value type hygiene

Brian Goetz brian.goetz at
Fri May 11 17:07:59 UTC 2018

On 5/10/2018 4:36 PM, John Rose wrote:
> On May 10, 2018, at 11:53 AM, Brian Goetz <brian.goetz at 
> <mailto:brian.goetz at>> wrote:
>> Objection sustained.  You are right; null-hostility is not documented 
>> in VBCs.
> It *is* documented for the VBC Optional:
>> A variable whose type is {@code Optional} should
>> never itself be {@code null}; it should always point to an {@code 
>> Optional}
>> instance.
> …but not for the VBC LocalDate.  So some VBCs that are null-friendly will
> require a more nuanced migration story, since we don't want value types
> per se to be nullable.

More precisely, I think you'll find that Optional is the sole type that 
makes this claim, because the very point of Optional is to be better 
than a null sentinel.  So I think we can approximate this to "all VBCs 
are currently accidentally null-friendly."  This is the big migration 

> Options:  Make *some* value types accept null according to some ad
> hoc opt-in API, yuck.  Make a nullable type constructor available, 
> like int?,
> Optional<T>? or Optional<T>.BOX.  Or limit nullability to particular
> uses of the same type.  Or create ValueRef<T> as a workaround
> interface (no VM or language changes!).  The last two are my prefs.

On "make some of them nullable", this maps to an idea we kicked around 
which is to mark values that used to be references (@MigratedFromRef), 
and have that trigger some looser behavior at either the language or VM 
or both.  More generally, this fits into a bigger idea (not yet even a 
story) which is that if we can reify the history of a class better, we 
can provide better migration tools. (Currently, we very much have a 
"these are the classes that are" philosophy, which is understandable, 
but it makes us guess about history, which isn't great.  Code evolves.)

Nullable types are generally useful (though an enormous project, and not 
one particularly amenable to nibbling around the edges.)  This has the 
advantage that people who thought LD was nullable can just fix their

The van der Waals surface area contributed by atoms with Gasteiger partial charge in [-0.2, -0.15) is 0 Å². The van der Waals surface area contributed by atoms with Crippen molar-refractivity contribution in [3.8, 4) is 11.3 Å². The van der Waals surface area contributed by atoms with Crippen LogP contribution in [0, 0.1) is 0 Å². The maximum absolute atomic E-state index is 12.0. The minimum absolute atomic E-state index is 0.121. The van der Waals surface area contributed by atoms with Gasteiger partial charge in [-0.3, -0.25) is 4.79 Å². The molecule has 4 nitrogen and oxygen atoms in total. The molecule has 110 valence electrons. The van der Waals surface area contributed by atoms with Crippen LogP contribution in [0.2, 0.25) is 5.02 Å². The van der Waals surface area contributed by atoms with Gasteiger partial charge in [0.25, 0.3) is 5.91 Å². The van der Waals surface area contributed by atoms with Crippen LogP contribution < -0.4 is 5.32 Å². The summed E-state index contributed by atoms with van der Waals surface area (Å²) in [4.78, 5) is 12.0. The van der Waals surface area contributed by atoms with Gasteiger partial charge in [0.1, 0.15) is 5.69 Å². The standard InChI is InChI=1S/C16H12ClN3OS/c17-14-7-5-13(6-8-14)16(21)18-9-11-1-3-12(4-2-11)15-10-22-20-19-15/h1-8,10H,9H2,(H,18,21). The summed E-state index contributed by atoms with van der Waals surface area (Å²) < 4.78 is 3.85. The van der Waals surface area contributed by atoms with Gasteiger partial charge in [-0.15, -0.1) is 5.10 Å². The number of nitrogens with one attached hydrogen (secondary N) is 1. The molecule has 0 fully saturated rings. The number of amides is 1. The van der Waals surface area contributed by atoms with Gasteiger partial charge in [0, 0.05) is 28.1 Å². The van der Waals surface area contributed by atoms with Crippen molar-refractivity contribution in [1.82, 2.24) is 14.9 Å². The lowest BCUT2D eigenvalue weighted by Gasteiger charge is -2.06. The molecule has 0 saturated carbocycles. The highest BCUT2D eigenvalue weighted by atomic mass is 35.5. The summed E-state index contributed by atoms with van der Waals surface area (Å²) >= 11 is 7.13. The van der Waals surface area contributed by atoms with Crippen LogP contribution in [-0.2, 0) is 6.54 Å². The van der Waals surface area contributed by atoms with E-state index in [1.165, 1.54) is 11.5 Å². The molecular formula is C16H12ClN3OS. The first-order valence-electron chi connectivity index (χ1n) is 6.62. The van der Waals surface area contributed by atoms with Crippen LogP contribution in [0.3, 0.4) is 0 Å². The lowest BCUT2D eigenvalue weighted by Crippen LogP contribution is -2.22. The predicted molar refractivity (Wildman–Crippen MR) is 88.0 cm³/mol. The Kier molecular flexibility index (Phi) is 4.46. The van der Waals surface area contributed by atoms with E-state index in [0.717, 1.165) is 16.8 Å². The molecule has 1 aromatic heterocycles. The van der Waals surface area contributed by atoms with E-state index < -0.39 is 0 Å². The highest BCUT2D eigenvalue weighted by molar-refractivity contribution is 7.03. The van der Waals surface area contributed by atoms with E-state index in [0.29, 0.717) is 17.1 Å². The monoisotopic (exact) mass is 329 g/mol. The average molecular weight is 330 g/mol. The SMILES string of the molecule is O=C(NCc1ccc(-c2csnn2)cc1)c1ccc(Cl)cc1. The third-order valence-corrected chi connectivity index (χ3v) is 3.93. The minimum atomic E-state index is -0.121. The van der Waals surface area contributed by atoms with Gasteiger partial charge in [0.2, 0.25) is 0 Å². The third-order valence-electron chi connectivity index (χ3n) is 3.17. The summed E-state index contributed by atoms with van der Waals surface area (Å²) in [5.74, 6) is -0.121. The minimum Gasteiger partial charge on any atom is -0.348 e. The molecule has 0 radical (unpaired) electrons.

code to say "LD?" and now everyone knows what's going on. In Q-world, LD 
and LD.BOX could map to separate type descriptors, with appropriate 
implicit conversions, which was good, but with the ValueTypes attribute, 
we lose the ability to mix and match LD and LD.BOX in one file (which is 
OK), but that means we need to either enforce uniform use (bleh) or have 
some crappy declaration like "import LD as nullable" in a place where 
the user will ignore it.

ValueRef<T> sounds like another flavor of Optional<T>, and both share 
the problem that we don't have a generics story over values yet, which 
would make it magic.

So, none of these sound like slam-dunks yet.

> My high-order concern in all of this is to reduce degrees of freedom
> in classfiles, from "every descriptor makes its own choice about nullity"
> down to "each classfile makes its decision about each type's valueness"
> backed up by "and if they don't agree, the JVM expects the user to fix
> it by recompilation or special workarounds".  This is why I'm not jumping
> at the shiny possibility of int? and String! "just by adding info to the
> descriptors"; the JVM complexity costs are large and optional for
> value types.

Understood.  We'll have to validate such moves against use cases, of 
course, but its a good ATBE position.

> More on ValueRef:
> @ForValueTypesOnly
> interface ValueRef<T extends ValueRef<T>> {
>   @CanBeFreebieDownCast
>   @SuppressWarnings("unchecked")
>   default T byValue() { return (T) this; }
> }
> Ignore the annotations for a moment.

... and the magic-ness of it.

IMO, I think one of the biases that has driven us into this corner is 
the distaste for boxes.  I think we've tried too hard to say "there are 
no boxes".  I think we should admit there are boxes, maybe ValueRef is 
spelled "Box<V>" or V.BOX (where reference types box to themselves).  
And then it has all the behavior of a heavy box, for better or worse.

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